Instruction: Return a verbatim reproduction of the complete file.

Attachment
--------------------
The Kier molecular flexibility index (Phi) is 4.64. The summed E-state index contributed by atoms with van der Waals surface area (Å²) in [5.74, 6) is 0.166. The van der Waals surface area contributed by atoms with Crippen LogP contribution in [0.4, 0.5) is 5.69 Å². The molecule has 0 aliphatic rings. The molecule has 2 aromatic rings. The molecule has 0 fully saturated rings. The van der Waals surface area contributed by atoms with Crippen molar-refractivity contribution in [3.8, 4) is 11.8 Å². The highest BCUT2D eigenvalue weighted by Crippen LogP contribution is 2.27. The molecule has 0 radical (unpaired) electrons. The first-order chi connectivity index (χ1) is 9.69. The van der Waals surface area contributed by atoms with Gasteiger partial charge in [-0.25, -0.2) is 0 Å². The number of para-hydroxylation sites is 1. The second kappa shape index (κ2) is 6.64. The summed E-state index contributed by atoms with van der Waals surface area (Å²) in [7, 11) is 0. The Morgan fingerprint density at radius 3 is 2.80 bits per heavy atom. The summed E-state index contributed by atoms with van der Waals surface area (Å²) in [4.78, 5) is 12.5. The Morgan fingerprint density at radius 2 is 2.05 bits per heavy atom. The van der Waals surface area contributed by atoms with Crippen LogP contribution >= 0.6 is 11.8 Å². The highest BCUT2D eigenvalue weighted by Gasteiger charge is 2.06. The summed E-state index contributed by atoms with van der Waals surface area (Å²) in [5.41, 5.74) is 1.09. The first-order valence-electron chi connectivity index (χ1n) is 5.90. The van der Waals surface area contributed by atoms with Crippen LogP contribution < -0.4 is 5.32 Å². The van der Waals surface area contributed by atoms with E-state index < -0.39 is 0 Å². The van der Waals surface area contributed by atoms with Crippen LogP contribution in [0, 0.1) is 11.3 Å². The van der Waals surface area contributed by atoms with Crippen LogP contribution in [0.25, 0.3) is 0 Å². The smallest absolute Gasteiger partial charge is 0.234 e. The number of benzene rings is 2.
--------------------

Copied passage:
The Kier molecular flexibility index (Phi) is 4.64. The summed E-state index contributed by atoms with van der Waals surface area (Å²) in [5.74, 6) is 0.166. The van der Waals surface area contributed by atoms with Crippen LogP contribution in [0.4, 0.5) is 5.69 Å². The molecule has 0 aliphatic rings. The molecule has 2 aromatic rings. The molecule has 0 fully saturated rings. The van der Waals surface area contributed by atoms with Crippen molar-refractivity contribution in [3.8, 4) is 11.8 Å². The highest BCUT2D eigenvalue weighted by Crippen LogP contribution is 2.27. The molecule has 0 radical (unpaired) electrons. The first-order chi connectivity index (χ1) is 9.69. The van der Waals surface area contributed by atoms with Gasteiger partial charge in [-0.25, -0.2) is 0 Å². The number of para-hydroxylation sites is 1. The second kappa shape index (κ2) is 6.64. The summed E-state index contributed by atoms with van der Waals surface area (Å²) in [7, 11) is 0. The Morgan fingerprint density at radius 3 is 2.80 bits per heavy atom. The summed E-state index contributed by atoms with van der Waals surface area (Å²) in [4.78, 5) is 12.5. The Morgan fingerprint density at radius 2 is 2.05 bits per heavy atom. The van der Waals surface area contributed by atoms with Crippen LogP contribution >= 0.6 is 11.8 Å². The highest BCUT2D eigenvalue weighted by Gasteiger charge is 2.06. The summed E-state index contributed by atoms with van der Waals surface area (Å²) in [5.41, 5.74) is 1.09. The first-order valence-electron chi connectivity index (χ1n) is 5.90. The van der Waals surface area contributed by atoms with Crippen LogP contribution < -0.4 is 5.32 Å². The van der Waals surface area contributed by atoms with E-state index < -0.39 is 0 Å². The van der Waals surface area contributed by atoms with Crippen LogP contribution in [0, 0.1) is 11.3 Å². The van der Waals surface area contributed by atoms with Crippen LogP contribution in [0.25, 0.3) is 0 Å². The smallest absolute Gasteiger partial charge is 0.234 e. The number of benzene rings is 2.